Why do people have such a love-hate relationship with begonias?
Even the word ‘begonia’ makes some people cringe and squirm with flower-based fear. Well, I wanted to find out why this was, and see how we can change people’s attitudes.
Think back 50 years or so, and of course the range of begonias available was much smaller and much more, ahem, ‘chintzy’! They became a staple of many bedding schemes, and in some cases, were quite over-used. Begonias have become as disliked as euonymus is as a municipal shrub. Begonias became the lazy choice for parks and gardens up and down the country, often with the same old, tired varieties; either a mushy begonia semperflorens or the superb, but over-bright ‘Non-stop’ series! Sadly, marigolds are subject to the same vehement distaste (we’ll work on them next year).
Breeding in begonias has been a focus of some of the top breeding companies over the last 20 years. The results are phenomenal and really take begonias into the 21st century. I’m glad breeders cottoned on to the benefits of begonias and recognised their UK suitability. What other summer-flowering plant can shrug off regular downpours, ever-changing temperatures, AND grow in shade?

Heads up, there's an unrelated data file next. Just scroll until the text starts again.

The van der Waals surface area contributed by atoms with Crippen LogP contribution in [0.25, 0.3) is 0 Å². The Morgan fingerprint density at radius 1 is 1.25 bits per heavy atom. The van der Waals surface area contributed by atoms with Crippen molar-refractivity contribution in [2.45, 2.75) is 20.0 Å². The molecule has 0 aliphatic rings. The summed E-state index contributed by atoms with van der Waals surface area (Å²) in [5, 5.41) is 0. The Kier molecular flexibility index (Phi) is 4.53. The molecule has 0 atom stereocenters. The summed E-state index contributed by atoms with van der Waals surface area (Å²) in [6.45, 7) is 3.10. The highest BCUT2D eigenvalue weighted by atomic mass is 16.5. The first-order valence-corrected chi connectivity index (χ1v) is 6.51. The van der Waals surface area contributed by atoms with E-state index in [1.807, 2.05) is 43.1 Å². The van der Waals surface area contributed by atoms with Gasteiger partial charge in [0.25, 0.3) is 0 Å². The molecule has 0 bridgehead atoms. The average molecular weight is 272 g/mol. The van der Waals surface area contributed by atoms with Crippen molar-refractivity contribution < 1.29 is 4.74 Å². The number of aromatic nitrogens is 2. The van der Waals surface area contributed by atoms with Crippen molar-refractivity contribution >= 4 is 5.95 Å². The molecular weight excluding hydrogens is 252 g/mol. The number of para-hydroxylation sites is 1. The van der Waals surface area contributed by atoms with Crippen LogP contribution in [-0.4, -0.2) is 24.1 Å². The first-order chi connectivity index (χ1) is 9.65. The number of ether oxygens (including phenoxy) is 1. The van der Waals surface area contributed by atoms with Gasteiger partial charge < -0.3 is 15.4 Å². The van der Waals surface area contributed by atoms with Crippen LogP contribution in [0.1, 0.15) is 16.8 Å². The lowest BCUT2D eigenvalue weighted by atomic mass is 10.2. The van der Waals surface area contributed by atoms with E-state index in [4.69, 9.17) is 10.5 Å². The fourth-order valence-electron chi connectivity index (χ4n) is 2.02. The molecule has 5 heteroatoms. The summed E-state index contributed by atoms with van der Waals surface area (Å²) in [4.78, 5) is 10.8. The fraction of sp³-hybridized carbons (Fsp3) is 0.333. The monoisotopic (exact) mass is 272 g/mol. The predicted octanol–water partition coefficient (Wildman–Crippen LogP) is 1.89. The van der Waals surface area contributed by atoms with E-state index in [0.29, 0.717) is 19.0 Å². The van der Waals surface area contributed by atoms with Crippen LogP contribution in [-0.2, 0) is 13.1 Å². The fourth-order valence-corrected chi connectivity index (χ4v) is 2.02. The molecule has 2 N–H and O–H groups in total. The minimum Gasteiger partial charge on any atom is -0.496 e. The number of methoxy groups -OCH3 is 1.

So I’m hoping those ‘love-hate’ relationships will turn to love in 2014! Gone are the awkward soldier-like plants of begonia semperflorens, we now have ‘Whopper’ and ‘Lotto Mixed’, which are like begonias on steroids. What this actually gives is something vigorous, a plant that will cover the soil, less weeding, less watering, and quick, easy impact. And, there are now some lovely alternatives to those flamboyant ‘Non-stop’ types, such as ‘Non-stop Mocca’, with dusky black leaves (it always sells out so quickly, so be quick), or the proud ‘Patio Apricot Shades’, with weatherproof blooms, held way above the foliage for all to see.
And, I won’t even start on FRAGRANT begonias. Watch out for a seperate blog on those…